– jwg
    Commented Jun 6, 2014 at 13:56
  • 10
    eval is not inherently dangerous. Is not more dangerous than unlink, open, or writing to files. Should we stop writing to files because perhaps a malicious attack could use an arbitrary file path to put content inside? Everything is dangerous if dumbly used by dumb people. Idiocy is dangerous. Dunning-Kruger effects are dangerous. eval is just a function. Commented Mar 1, 2016 at 15:12

You can get some insight from this code:

class Foo:
    def __repr__(self):
        return "repr"

    def __str__(self):
        return "str"

foo = Foo()
foo  # repr
print(foo)  # str

str - Creates a new string object from the given object.

repr - Returns the canonical string representation of the object.

The differences:


  • makes object readable
  • generates output for end-user


  • needs code that reproduces object
  • generates output for developer

__str__ can be invoked on an object by calling str(obj) and should return a human readable string.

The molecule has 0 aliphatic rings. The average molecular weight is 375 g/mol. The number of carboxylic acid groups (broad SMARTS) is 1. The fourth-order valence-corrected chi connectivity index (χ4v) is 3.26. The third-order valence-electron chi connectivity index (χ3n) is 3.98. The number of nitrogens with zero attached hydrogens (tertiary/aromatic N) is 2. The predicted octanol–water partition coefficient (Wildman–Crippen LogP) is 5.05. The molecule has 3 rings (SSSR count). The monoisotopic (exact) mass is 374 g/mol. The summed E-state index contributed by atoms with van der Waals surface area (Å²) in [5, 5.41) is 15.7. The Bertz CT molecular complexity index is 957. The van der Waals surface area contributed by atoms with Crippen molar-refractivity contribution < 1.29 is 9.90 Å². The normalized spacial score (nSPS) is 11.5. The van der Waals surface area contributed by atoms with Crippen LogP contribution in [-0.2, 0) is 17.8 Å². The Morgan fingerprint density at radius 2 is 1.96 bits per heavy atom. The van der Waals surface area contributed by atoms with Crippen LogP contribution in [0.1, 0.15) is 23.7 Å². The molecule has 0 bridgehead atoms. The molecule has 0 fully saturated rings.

__repr__ can be invoked on an object by calling repr(obj) and should return internal object (object fields/attributes)

This example may help:

class C1:pass

class C2:        
    def __str__(self):
        return str(f"{self.__class__.__name__} class str ")

class C3:        
    def __repr__(self):        
         return str(f"{self.__class__.__name__} class repr")

class C4:        
    def __str__(self):
        return str(f"{self.__class__.__name__} class str ")
    def __repr__(self):        
         return str(f"{self.__class__.__name__} class repr")

ci1 = C1()    
ci2 = C2()  
ci3 = C3()  
ci4 = C4()

print(ci1)       #<__main__.C1 object at 0x0000024C44A80C18>
print(str(ci1))  #<__main__.C1 object at 0x0000024C44A80C18>